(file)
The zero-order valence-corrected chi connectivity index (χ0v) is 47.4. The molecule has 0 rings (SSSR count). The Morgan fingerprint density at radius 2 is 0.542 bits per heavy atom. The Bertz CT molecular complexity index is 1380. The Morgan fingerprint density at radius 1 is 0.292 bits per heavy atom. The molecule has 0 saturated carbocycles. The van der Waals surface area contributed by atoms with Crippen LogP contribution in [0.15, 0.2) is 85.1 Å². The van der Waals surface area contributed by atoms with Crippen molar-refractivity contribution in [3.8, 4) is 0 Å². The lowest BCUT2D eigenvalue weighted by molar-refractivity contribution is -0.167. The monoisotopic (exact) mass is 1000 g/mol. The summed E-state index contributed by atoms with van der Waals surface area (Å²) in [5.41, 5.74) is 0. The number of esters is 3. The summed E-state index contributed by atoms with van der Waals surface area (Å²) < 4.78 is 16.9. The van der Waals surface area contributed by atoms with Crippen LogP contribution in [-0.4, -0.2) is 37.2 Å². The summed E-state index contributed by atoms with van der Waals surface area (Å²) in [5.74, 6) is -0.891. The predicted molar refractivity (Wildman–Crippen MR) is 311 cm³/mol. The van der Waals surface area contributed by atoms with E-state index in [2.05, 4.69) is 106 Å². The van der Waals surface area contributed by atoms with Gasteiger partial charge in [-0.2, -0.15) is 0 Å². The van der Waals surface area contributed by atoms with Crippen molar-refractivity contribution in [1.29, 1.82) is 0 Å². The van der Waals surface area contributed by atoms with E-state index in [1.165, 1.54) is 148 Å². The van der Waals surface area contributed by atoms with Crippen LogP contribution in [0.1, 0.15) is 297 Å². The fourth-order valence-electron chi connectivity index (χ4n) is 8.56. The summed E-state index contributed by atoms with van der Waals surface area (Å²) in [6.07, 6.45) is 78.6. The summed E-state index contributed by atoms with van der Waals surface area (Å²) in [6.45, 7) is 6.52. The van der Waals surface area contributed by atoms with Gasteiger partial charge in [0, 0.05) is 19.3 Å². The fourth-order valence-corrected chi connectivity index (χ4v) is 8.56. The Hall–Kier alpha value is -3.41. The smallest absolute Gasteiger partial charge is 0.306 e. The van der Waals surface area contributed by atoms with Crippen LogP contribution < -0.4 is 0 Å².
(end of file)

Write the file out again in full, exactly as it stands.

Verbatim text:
The zero-order valence-corrected chi connectivity index (χ0v) is 47.4. The molecule has 0 rings (SSSR count). The Morgan fingerprint density at radius 2 is 0.542 bits per heavy atom. The Bertz CT molecular complexity index is 1380. The Morgan fingerprint density at radius 1 is 0.292 bits per heavy atom. The molecule has 0 saturated carbocycles. The van der Waals surface area contributed by atoms with Crippen LogP contribution in [0.15, 0.2) is 85.1 Å². The van der Waals surface area contributed by atoms with Crippen molar-refractivity contribution in [3.8, 4) is 0 Å². The lowest BCUT2D eigenvalue weighted by molar-refractivity contribution is -0.167. The monoisotopic (exact) mass is 1000 g/mol. The summed E-state index contributed by atoms with van der Waals surface area (Å²) in [5.41, 5.74) is 0. The number of esters is 3. The summed E-state index contributed by atoms with van der Waals surface area (Å²) < 4.78 is 16.9. The van der Waals surface area contributed by atoms with Crippen LogP contribution in [-0.4, -0.2) is 37.2 Å². The summed E-state index contributed by atoms with van der Waals surface area (Å²) in [5.74, 6) is -0.891. The predicted molar refractivity (Wildman–Crippen MR) is 311 cm³/mol. The van der Waals surface area contributed by atoms with E-state index in [2.05, 4.69) is 106 Å². The van der Waals surface area contributed by atoms with Gasteiger partial charge in [-0.2, -0.15) is 0 Å². The van der Waals surface area contributed by atoms with Crippen molar-refractivity contribution in [1.29, 1.82) is 0 Å². The van der Waals surface area contributed by atoms with E-state index in [1.165, 1.54) is 148 Å². The van der Waals surface area contributed by atoms with Crippen LogP contribution in [0.1, 0.15) is 297 Å². The fourth-order valence-electron chi connectivity index (χ4n) is 8.56. The summed E-state index contributed by atoms with van der Waals surface area (Å²) in [6.07, 6.45) is 78.6. The summed E-state index contributed by atoms with van der Waals surface area (Å²) in [6.45, 7) is 6.52. The van der Waals surface area contributed by atoms with Gasteiger partial charge in [0, 0.05) is 19.3 Å². The fourth-order valence-corrected chi connectivity index (χ4v) is 8.56. The Hall–Kier alpha value is -3.41. The smallest absolute Gasteiger partial charge is 0.306 e. The van der Waals surface area contributed by atoms with Crippen LogP contribution < -0.4 is 0 Å².